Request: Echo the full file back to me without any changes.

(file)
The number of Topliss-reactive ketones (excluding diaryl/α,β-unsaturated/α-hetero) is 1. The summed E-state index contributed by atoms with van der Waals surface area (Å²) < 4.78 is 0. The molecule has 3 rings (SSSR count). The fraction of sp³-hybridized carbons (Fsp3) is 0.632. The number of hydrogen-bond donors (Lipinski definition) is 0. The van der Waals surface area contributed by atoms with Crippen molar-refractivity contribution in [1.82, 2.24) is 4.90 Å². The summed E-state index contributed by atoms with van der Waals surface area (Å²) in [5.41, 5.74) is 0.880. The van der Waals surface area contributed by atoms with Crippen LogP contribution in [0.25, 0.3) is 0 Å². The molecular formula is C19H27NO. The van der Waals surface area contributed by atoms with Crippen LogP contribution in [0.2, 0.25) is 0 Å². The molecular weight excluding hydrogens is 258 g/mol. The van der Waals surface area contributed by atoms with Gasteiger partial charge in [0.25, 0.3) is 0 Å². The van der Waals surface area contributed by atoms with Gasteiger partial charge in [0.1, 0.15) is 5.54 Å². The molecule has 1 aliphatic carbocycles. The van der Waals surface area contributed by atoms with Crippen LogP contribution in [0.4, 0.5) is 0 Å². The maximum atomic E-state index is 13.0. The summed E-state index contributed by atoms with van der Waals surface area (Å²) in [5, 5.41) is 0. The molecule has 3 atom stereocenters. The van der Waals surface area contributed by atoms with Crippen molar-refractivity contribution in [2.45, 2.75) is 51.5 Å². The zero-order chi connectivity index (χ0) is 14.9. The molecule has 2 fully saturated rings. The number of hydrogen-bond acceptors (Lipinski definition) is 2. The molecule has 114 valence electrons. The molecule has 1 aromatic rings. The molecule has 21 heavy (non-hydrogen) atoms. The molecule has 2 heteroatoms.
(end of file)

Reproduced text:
The number of Topliss-reactive ketones (excluding diaryl/α,β-unsaturated/α-hetero) is 1. The summed E-state index contributed by atoms with van der Waals surface area (Å²) < 4.78 is 0. The molecule has 3 rings (SSSR count). The fraction of sp³-hybridized carbons (Fsp3) is 0.632. The number of hydrogen-bond donors (Lipinski definition) is 0. The van der Waals surface area contributed by atoms with Crippen molar-refractivity contribution in [1.82, 2.24) is 4.90 Å². The summed E-state index contributed by atoms with van der Waals surface area (Å²) in [5.41, 5.74) is 0.880. The van der Waals surface area contributed by atoms with Crippen LogP contribution in [0.25, 0.3) is 0 Å². The molecular formula is C19H27NO. The van der Waals surface area contributed by atoms with Crippen LogP contribution in [0.2, 0.25) is 0 Å². The molecular weight excluding hydrogens is 258 g/mol. The van der Waals surface area contributed by atoms with Gasteiger partial charge in [0.25, 0.3) is 0 Å². The van der Waals surface area contributed by atoms with Gasteiger partial charge in [0.1, 0.15) is 5.54 Å². The molecule has 1 aliphatic carbocycles. The van der Waals surface area contributed by atoms with Crippen LogP contribution in [0.4, 0.5) is 0 Å². The maximum atomic E-state index is 13.0. The summed E-state index contributed by atoms with van der Waals surface area (Å²) in [5, 5.41) is 0. The molecule has 3 atom stereocenters. The van der Waals surface area contributed by atoms with Crippen molar-refractivity contribution in [2.45, 2.75) is 51.5 Å². The zero-order chi connectivity index (χ0) is 14.9. The molecule has 2 fully saturated rings. The number of hydrogen-bond acceptors (Lipinski definition) is 2. The molecule has 114 valence electrons. The molecule has 1 aromatic rings. The molecule has 21 heavy (non-hydrogen) atoms. The molecule has 2 heteroatoms.